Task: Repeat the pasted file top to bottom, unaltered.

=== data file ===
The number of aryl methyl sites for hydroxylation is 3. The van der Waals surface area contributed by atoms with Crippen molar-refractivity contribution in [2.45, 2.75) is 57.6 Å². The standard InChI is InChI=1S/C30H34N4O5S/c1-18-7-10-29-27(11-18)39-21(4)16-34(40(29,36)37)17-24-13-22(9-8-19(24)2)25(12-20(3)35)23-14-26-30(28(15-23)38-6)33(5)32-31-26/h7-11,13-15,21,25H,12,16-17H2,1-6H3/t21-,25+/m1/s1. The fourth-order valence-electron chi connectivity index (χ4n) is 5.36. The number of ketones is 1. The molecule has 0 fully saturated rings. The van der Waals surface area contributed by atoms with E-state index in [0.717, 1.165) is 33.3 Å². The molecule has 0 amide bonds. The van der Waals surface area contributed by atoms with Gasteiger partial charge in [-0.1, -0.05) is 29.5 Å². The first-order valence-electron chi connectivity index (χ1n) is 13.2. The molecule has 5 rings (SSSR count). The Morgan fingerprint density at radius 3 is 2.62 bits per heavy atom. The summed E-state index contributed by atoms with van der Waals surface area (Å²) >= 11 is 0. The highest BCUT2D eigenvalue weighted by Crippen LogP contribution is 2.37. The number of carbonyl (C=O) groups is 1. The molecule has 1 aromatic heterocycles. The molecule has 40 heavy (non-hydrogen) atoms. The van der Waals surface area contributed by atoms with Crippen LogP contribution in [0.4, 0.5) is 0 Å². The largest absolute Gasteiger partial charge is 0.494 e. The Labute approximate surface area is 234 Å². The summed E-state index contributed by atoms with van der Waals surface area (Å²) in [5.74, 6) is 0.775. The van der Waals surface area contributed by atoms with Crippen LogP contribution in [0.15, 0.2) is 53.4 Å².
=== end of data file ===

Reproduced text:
The number of aryl methyl sites for hydroxylation is 3. The van der Waals surface area contributed by atoms with Crippen molar-refractivity contribution in [2.45, 2.75) is 57.6 Å². The standard InChI is InChI=1S/C30H34N4O5S/c1-18-7-10-29-27(11-18)39-21(4)16-34(40(29,36)37)17-24-13-22(9-8-19(24)2)25(12-20(3)35)23-14-26-30(28(15-23)38-6)33(5)32-31-26/h7-11,13-15,21,25H,12,16-17H2,1-6H3/t21-,25+/m1/s1. The fourth-order valence-electron chi connectivity index (χ4n) is 5.36. The number of ketones is 1. The molecule has 0 fully saturated rings. The van der Waals surface area contributed by atoms with E-state index in [0.717, 1.165) is 33.3 Å². The molecule has 0 amide bonds. The van der Waals surface area contributed by atoms with Gasteiger partial charge in [-0.1, -0.05) is 29.5 Å². The first-order valence-electron chi connectivity index (χ1n) is 13.2. The molecule has 5 rings (SSSR count). The Morgan fingerprint density at radius 3 is 2.62 bits per heavy atom. The summed E-state index contributed by atoms with van der Waals surface area (Å²) >= 11 is 0. The highest BCUT2D eigenvalue weighted by Crippen LogP contribution is 2.37. The number of carbonyl (C=O) groups is 1. The molecule has 1 aromatic heterocycles. The molecule has 40 heavy (non-hydrogen) atoms. The van der Waals surface area contributed by atoms with Crippen LogP contribution in [0.4, 0.5) is 0 Å². The largest absolute Gasteiger partial charge is 0.494 e. The Labute approximate surface area is 234 Å². The summed E-state index contributed by atoms with van der Waals surface area (Å²) in [5.74, 6) is 0.775. The van der Waals surface area contributed by atoms with Crippen LogP contribution in [0.15, 0.2) is 53.4 Å².